PDT Staff Writer
Several roads in the Scioto County area will see increases in speed limits. According to Kathlee Fuller, public information officer for the Ohio Department of Transportation (ODOT) District 9, U.S. 52 from just east of the Ohio 140 interchange to just past Haverhill-Ohio Furnace Road, will increase to 70 miles per hour. From Haverhill-Ohio Furnace Road to the Lawrence County line will go to 60 miles per hour. That 60 miles per hour speed limit on U.S. 52 will extend from the Lawrence County line toward Coal Grove and Ohio 243.
“That’s going to be the big change on the 52 corridor,” Fuller said. “U.S. 23 will have some changes there as well.”
Fuller said U.S. 23 from the intersection of 348/728 in Lucasville to the Pike County line will increase to 60 miles per hour. The 60 miles per hour speed limit will continue up to Piketon, where the speed limit through the village will be 50 miles per hour, increasing to 60 miles per hour from Piketon to Waverly.
“On Ohio 32, a lot of those 60 miles per hour speed limits are already in effect, and they have been for some time,” Fuller said.
The increases are part of an announcement that for the second time this year, speed limits on some Ohio roadways are about to go up, this time on certain sections of U.S. routes and state routes. ODOT is increasing some speed limits on 607 miles of roadway as a result of new legislation passed by the Ohio General Assembly earlier this year, which becomes effective on Sunday, Sept. 29.
The legislation increases speeds on 194 miles of rural divided highways to 60 miles per hour; 65 miles per hour on 15 miles of rural expressways without traffic control signals and 70 miles per hours on 398 miles of rural freeways.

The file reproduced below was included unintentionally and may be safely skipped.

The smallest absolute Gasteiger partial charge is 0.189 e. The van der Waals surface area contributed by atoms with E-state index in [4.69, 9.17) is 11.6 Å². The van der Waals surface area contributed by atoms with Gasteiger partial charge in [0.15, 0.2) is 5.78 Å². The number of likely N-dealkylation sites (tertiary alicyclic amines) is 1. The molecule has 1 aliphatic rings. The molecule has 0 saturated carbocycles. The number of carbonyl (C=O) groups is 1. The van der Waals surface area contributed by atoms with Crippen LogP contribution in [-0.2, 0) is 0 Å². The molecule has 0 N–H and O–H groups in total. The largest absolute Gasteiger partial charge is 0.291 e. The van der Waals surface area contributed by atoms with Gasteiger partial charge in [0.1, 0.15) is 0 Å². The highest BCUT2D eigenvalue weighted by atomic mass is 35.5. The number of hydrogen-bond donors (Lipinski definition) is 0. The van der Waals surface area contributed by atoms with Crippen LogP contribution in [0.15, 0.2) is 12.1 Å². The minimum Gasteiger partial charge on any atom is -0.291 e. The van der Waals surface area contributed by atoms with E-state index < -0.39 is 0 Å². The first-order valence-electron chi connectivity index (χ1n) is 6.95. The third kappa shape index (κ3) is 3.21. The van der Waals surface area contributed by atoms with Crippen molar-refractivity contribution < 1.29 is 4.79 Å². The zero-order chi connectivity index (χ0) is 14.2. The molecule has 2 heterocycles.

“Raising speed limits is not something the state takes lightly,” ODOT Director Jerry Wray said. “We put much time and consideration into identifying roadways where speed limits could increase while maintaining a safe commute for Ohio motorists.”
The legislative changes require ODOT to produce 1,100 new highway signs at a cost of $114,845. Most of the signs – 580 – will be completely new and placed along the roadway, while the rest – 520 – are simply overlays that will cover a portion of an existing speed limit sign. The costs include materials and labor for producing the new signs. Most of the signs are expected to be fully installed and visible to motorists by Friday, Oct. 4.
The legislation also establishes uniformity in speed limits for both cars and truck so that each vehicle is permitted to go the same speed on any Ohio roadway. In order to comply with the legislation, speed limits on some roadways may stay the same for cars, but will increase for trucks.
Seventy-mile-per hour speed limits are not new to Ohio. On July 1, speed limits on 570 miles of rural Ohio interstates increased from 65 to 70 miles per hour for both cars and trucks. Motorists were already legally permitted to drive 70 miles per hour on all 241 miles of the Ohio Turnpike. And according to the Insurance Institute for Highway Safety, 34 other states in the nation have some posted speed limits of 70 miles per hour or higher including Indiana, Michigan, Kentucky and West Virginia.
Frank Lewis may be reached at 740-353-3101, ext. 252, or at firstname.lastname@example.org. For breaking news, follow Frank on Twitter @FrankLewisPDT.